My calls weren't just winning my hands, most of the riskier ones resulted in the house busting on a card it wouldn't have otherwise drawn. I was becoming a hero at the table. The two serious players thought I was using a strategy they couldn't follow; The sister of the sibling pair playing to see if they'd get lucky knew the basics enough to think I was a pro; Her brother seemed baffled by the game and shy in the face of my assumed expertise.

The artifice of a casino. The assumed comradery because we were sitting at the same table, the cards we held a social network of decisions that could hurt any or all of us. Narcissist or sociopath, whatever it made (and makes) me, I barely gave the other players a thought. Not the impact of my decisions on their hands, nor their humanity. They were a burden to endure, organic meat conduits necessary for the physics of the game. I had some fear of disapproval if my plays hurt the others, but even as the pretty sister smiled at me and kind of flirted as I busted the dealer two hands in a row, and even as one of the serious gamblers made unwanted comments of unasked approval, and even as the brother sought my attention with uncomfortable glances fitting a child, I didn't care about them. Nothing. I smiled, made my comments as efficient as possible, and focused on the game.

Despite the flirtations and approval-giving and approval-seeking, my responses were literally just motions. A motion of a muscle, a motion of a sound. I had no connection to anything but the cards. Then the brother asking my advice on a difficult hand -- Split or not. What would I do. My opinion mattered. I shrugged and smiled and said indifferently "it's your hand". He considered his options, made a play, and won. The table congratulated him. He kind of looked at me, and, for the first time in over an hour with these people, I said something personal and genuine. I said, "see, you followed your heart and it worked". A weak greeting-card message making me sound like a dimwit or Jesus freak. But it was personal and genuine. I meant it. And he kind of looked at me a moment longer and turned away.

Over an hour of people trying to be my friend. And when I responded, I was left cold.

I didn't take it personally. I was intrigued by the utter lack of connection or communication with this person, a puzzle just distracting enough to keep my focus on the cards, a staticy radio station helping keep my eyes on the road.

We hit the end of the shoe and the dealer started her shuffle.

The sister asked me, as audibly as she'd been all game, "how are you playing? Are you counting cards?", not realizing how alarming a question that was at a table, in front of other players, in front of the dealer, maybe in hearing range of the pit boss.

The dealer did indeed lose a beat in her codified shuffling routine and seemed to want to look at someone but didn't. One of the serious gamblers chuckled. I looked at the sister and smiled and shook my head and said "no".

"Well how are you doing that?" Her thinking I was a master of technique or a savant, not understanding that she just happened to be witnessing a random night of winning that statistically balanced all the times I'd lost. Like someone robbed for the first time in their life and attributing victimhood to the criminal instead of understanding it was a statistical inevitability whose time just happened to be here and now, a naive mind attributing it as a quality of human control instead of a quality of linear time intersecting chaotic probability. So she though I was the one "winning" my hands when I was just riding my intuition through probabilistic inevitability.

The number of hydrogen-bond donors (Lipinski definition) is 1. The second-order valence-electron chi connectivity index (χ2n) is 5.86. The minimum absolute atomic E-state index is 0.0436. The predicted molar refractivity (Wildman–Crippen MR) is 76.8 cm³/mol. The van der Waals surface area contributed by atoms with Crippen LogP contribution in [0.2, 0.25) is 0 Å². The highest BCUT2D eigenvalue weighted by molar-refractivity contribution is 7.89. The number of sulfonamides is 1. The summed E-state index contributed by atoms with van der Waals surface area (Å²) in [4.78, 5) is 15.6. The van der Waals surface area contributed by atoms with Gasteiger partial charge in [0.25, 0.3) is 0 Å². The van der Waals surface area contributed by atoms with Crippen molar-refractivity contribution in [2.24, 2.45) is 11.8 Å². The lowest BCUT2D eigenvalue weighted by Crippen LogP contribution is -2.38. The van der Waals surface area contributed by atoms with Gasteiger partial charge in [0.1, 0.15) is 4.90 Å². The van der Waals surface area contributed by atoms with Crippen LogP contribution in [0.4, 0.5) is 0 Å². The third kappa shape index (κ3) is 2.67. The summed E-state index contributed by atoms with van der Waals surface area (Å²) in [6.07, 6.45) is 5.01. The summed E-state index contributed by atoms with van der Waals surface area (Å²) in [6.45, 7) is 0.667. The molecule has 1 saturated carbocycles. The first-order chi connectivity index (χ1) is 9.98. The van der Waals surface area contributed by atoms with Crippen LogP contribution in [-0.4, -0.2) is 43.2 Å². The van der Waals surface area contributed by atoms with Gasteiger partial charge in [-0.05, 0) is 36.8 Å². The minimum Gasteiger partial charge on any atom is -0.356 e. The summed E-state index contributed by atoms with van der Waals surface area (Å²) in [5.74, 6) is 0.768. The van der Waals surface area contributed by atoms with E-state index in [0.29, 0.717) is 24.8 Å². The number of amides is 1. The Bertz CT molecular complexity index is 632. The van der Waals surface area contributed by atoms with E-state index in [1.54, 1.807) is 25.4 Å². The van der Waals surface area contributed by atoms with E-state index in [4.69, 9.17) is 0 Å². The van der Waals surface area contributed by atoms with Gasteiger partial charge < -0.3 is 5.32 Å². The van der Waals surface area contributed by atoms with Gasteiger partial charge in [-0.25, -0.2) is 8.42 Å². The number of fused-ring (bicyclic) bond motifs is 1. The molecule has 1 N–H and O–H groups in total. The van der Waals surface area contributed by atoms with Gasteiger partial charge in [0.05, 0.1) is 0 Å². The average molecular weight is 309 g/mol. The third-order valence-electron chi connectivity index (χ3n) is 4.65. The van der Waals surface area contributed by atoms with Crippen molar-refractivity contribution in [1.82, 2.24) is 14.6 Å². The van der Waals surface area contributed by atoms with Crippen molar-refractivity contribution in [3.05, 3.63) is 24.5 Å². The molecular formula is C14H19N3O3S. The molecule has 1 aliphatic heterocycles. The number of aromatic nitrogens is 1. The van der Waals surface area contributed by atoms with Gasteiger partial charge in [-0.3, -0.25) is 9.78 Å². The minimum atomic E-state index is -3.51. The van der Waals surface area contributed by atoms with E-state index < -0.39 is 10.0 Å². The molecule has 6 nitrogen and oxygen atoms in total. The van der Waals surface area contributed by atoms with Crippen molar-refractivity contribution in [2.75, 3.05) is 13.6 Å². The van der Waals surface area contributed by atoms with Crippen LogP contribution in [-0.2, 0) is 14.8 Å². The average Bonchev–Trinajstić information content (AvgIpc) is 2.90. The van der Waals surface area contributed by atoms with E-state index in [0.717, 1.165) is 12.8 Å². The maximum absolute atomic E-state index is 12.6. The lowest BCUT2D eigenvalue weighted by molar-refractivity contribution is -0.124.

"If I tell you you'll laugh."

"Haha no I won't."

Then one of the serious gamblers, with the correct amount of amusement in his voice, "Yeah, tell us."

"Ok." A verbal shrug. "I see audio waves. Sine waves, actually. Cycle after cycle of sine waves. And by 'see', I mean experience them in some synaesthesic manner that's not seeing or feeling, but something I can't articulate other than to say 'experience'. Sine waves appear and disappear, they gather and dissipate, and they multiply into harmonics and subtract into modulations, and their cycles phase in and out, and clocks align peaks and valleys and then lose sync, and the waves undulate, and they modulate and are modulated, and there's the constant blanket of motion, seeing the sine waves individually and collectively, phasing in and out, and the cacophony of regulated and unregulated motion starts producing unexpected resonances and chirps and squelches. And as I experience all that, as I ride it, I see the plays to make, I feel how the blanket is warping up and down and rippling forward and backwards, and I see how to be, whether cautious or aggressive, and master-modulating ramps and cycles interact and I can feel when I'm sliding into a state of probably winning vs. a state of probably losing. And the unexpected chirps and squelches and resonances can push me into a breakout event, a moment of particularly good or bad opportunity, to split on matching face cards, to hold on a 12, to lower my bet, double it. That's how I play."

The sister looked at me very seriously. I think she had no means of contextualizing what I said, and it resonated with her as much as if she asked a girlfriend where she got her shoes and was met with tax code. It clearly creeped her out a bit. One of the serious gamblers smirked and said, "alright." The dealer held up offering the cut waiting for me to finish -- I guess she like the others was a bit rapt, though, like the others, rapt with confusion as to whether I was serious or mocking or absurd, not rapt with wonder.

"I told you you'd laugh", smiling.

The sister said, "Yes you did", and didn't have much to say to me, though she got back to the meaningless flirting a few hands later.